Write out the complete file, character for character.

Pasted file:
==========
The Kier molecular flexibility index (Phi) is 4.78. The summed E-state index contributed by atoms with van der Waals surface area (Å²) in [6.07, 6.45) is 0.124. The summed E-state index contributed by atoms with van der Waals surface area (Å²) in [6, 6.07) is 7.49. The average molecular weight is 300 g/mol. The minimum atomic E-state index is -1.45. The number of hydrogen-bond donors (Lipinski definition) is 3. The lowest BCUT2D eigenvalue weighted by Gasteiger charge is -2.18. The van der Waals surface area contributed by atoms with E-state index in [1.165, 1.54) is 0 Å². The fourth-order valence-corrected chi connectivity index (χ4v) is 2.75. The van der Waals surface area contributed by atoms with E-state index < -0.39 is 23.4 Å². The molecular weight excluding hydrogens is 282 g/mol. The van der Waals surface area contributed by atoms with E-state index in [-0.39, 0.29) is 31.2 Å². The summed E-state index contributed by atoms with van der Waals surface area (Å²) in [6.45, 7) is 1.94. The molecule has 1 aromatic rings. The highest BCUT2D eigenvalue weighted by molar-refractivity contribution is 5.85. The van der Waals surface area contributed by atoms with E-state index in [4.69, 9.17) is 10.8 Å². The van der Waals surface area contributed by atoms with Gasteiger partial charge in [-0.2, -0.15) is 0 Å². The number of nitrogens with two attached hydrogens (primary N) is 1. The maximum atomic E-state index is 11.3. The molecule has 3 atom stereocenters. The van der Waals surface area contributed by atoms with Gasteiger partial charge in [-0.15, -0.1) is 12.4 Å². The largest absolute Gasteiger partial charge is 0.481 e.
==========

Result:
The Kier molecular flexibility index (Phi) is 4.78. The summed E-state index contributed by atoms with van der Waals surface area (Å²) in [6.07, 6.45) is 0.124. The summed E-state index contributed by atoms with van der Waals surface area (Å²) in [6, 6.07) is 7.49. The average molecular weight is 300 g/mol. The minimum atomic E-state index is -1.45. The number of hydrogen-bond donors (Lipinski definition) is 3. The lowest BCUT2D eigenvalue weighted by Gasteiger charge is -2.18. The van der Waals surface area contributed by atoms with E-state index in [1.165, 1.54) is 0 Å². The fourth-order valence-corrected chi connectivity index (χ4v) is 2.75. The van der Waals surface area contributed by atoms with E-state index < -0.39 is 23.4 Å². The molecular weight excluding hydrogens is 282 g/mol. The van der Waals surface area contributed by atoms with E-state index in [-0.39, 0.29) is 31.2 Å². The summed E-state index contributed by atoms with van der Waals surface area (Å²) in [6.45, 7) is 1.94. The molecule has 1 aromatic rings. The highest BCUT2D eigenvalue weighted by molar-refractivity contribution is 5.85. The van der Waals surface area contributed by atoms with E-state index in [4.69, 9.17) is 10.8 Å². The van der Waals surface area contributed by atoms with Gasteiger partial charge in [-0.2, -0.15) is 0 Å². The number of nitrogens with two attached hydrogens (primary N) is 1. The maximum atomic E-state index is 11.3. The molecule has 3 atom stereocenters. The van der Waals surface area contributed by atoms with Gasteiger partial charge in [-0.15, -0.1) is 12.4 Å². The largest absolute Gasteiger partial charge is 0.481 e.